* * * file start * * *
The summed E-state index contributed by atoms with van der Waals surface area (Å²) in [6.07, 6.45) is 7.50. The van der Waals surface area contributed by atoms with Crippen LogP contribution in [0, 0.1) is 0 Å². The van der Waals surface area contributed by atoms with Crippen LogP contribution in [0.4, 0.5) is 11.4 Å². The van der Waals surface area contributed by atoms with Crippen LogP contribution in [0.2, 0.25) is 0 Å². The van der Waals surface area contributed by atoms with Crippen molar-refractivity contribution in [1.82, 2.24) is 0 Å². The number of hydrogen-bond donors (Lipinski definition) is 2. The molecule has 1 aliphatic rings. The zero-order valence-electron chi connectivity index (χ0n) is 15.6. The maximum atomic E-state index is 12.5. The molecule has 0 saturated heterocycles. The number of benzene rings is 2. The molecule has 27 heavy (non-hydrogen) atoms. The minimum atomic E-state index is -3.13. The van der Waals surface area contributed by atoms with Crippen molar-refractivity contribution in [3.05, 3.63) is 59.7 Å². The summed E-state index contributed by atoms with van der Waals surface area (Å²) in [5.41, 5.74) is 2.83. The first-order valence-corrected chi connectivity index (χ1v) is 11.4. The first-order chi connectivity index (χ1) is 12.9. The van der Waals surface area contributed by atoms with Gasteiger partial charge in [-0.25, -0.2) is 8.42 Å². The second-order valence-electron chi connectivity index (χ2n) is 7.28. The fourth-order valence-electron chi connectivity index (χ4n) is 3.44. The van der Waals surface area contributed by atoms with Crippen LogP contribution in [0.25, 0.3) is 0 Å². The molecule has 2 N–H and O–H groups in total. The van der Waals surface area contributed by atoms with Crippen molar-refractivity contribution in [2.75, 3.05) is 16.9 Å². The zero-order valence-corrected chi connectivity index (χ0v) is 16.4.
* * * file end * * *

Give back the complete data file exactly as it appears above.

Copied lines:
The summed E-state index contributed by atoms with van der Waals surface area (Å²) in [6.07, 6.45) is 7.50. The van der Waals surface area contributed by atoms with Crippen LogP contribution in [0, 0.1) is 0 Å². The van der Waals surface area contributed by atoms with Crippen LogP contribution in [0.4, 0.5) is 11.4 Å². The van der Waals surface area contributed by atoms with Crippen LogP contribution in [0.2, 0.25) is 0 Å². The van der Waals surface area contributed by atoms with Crippen molar-refractivity contribution in [1.82, 2.24) is 0 Å². The number of hydrogen-bond donors (Lipinski definition) is 2. The molecule has 1 aliphatic rings. The zero-order valence-electron chi connectivity index (χ0n) is 15.6. The maximum atomic E-state index is 12.5. The molecule has 0 saturated heterocycles. The number of benzene rings is 2. The molecule has 27 heavy (non-hydrogen) atoms. The minimum atomic E-state index is -3.13. The van der Waals surface area contributed by atoms with Crippen molar-refractivity contribution in [3.05, 3.63) is 59.7 Å². The summed E-state index contributed by atoms with van der Waals surface area (Å²) in [5.41, 5.74) is 2.83. The first-order valence-corrected chi connectivity index (χ1v) is 11.4. The first-order chi connectivity index (χ1) is 12.9. The van der Waals surface area contributed by atoms with Gasteiger partial charge in [-0.25, -0.2) is 8.42 Å². The second-order valence-electron chi connectivity index (χ2n) is 7.28. The fourth-order valence-electron chi connectivity index (χ4n) is 3.44. The van der Waals surface area contributed by atoms with Crippen LogP contribution in [0.25, 0.3) is 0 Å². The molecule has 2 N–H and O–H groups in total. The van der Waals surface area contributed by atoms with Crippen molar-refractivity contribution in [2.75, 3.05) is 16.9 Å². The zero-order valence-corrected chi connectivity index (χ0v) is 16.4.